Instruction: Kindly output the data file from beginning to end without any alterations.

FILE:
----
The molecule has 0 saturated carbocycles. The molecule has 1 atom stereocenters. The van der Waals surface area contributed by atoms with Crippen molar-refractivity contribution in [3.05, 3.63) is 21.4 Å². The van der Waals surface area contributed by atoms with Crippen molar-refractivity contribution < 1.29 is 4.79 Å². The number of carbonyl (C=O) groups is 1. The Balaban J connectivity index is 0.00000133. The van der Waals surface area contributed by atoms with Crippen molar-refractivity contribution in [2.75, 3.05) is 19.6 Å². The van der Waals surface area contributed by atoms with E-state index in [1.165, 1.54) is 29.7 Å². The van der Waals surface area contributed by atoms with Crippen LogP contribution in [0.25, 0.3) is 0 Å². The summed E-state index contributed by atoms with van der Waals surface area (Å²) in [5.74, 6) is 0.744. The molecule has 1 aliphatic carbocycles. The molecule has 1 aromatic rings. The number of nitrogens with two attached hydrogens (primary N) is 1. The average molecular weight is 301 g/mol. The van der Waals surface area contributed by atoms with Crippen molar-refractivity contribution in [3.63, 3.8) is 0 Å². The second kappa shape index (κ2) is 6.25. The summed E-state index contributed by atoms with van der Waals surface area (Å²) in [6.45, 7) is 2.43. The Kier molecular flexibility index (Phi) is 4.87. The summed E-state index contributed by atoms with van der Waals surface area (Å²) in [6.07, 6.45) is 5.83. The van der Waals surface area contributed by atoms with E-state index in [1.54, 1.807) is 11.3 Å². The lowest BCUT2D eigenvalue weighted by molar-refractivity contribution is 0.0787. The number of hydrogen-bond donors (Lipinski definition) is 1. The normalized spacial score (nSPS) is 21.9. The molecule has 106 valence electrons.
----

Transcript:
The molecule has 0 saturated carbocycles. The molecule has 1 atom stereocenters. The van der Waals surface area contributed by atoms with Crippen molar-refractivity contribution in [3.05, 3.63) is 21.4 Å². The van der Waals surface area contributed by atoms with Crippen molar-refractivity contribution < 1.29 is 4.79 Å². The number of carbonyl (C=O) groups is 1. The Balaban J connectivity index is 0.00000133. The van der Waals surface area contributed by atoms with Crippen molar-refractivity contribution in [2.75, 3.05) is 19.6 Å². The van der Waals surface area contributed by atoms with E-state index in [1.165, 1.54) is 29.7 Å². The van der Waals surface area contributed by atoms with Crippen LogP contribution in [0.25, 0.3) is 0 Å². The summed E-state index contributed by atoms with van der Waals surface area (Å²) in [5.74, 6) is 0.744. The molecule has 1 aliphatic carbocycles. The molecule has 1 aromatic rings. The number of nitrogens with two attached hydrogens (primary N) is 1. The average molecular weight is 301 g/mol. The van der Waals surface area contributed by atoms with Crippen molar-refractivity contribution in [3.63, 3.8) is 0 Å². The second kappa shape index (κ2) is 6.25. The summed E-state index contributed by atoms with van der Waals surface area (Å²) in [6.45, 7) is 2.43. The Kier molecular flexibility index (Phi) is 4.87. The summed E-state index contributed by atoms with van der Waals surface area (Å²) in [6.07, 6.45) is 5.83. The van der Waals surface area contributed by atoms with E-state index in [1.54, 1.807) is 11.3 Å². The lowest BCUT2D eigenvalue weighted by molar-refractivity contribution is 0.0787. The number of hydrogen-bond donors (Lipinski definition) is 1. The normalized spacial score (nSPS) is 21.9. The molecule has 106 valence electrons.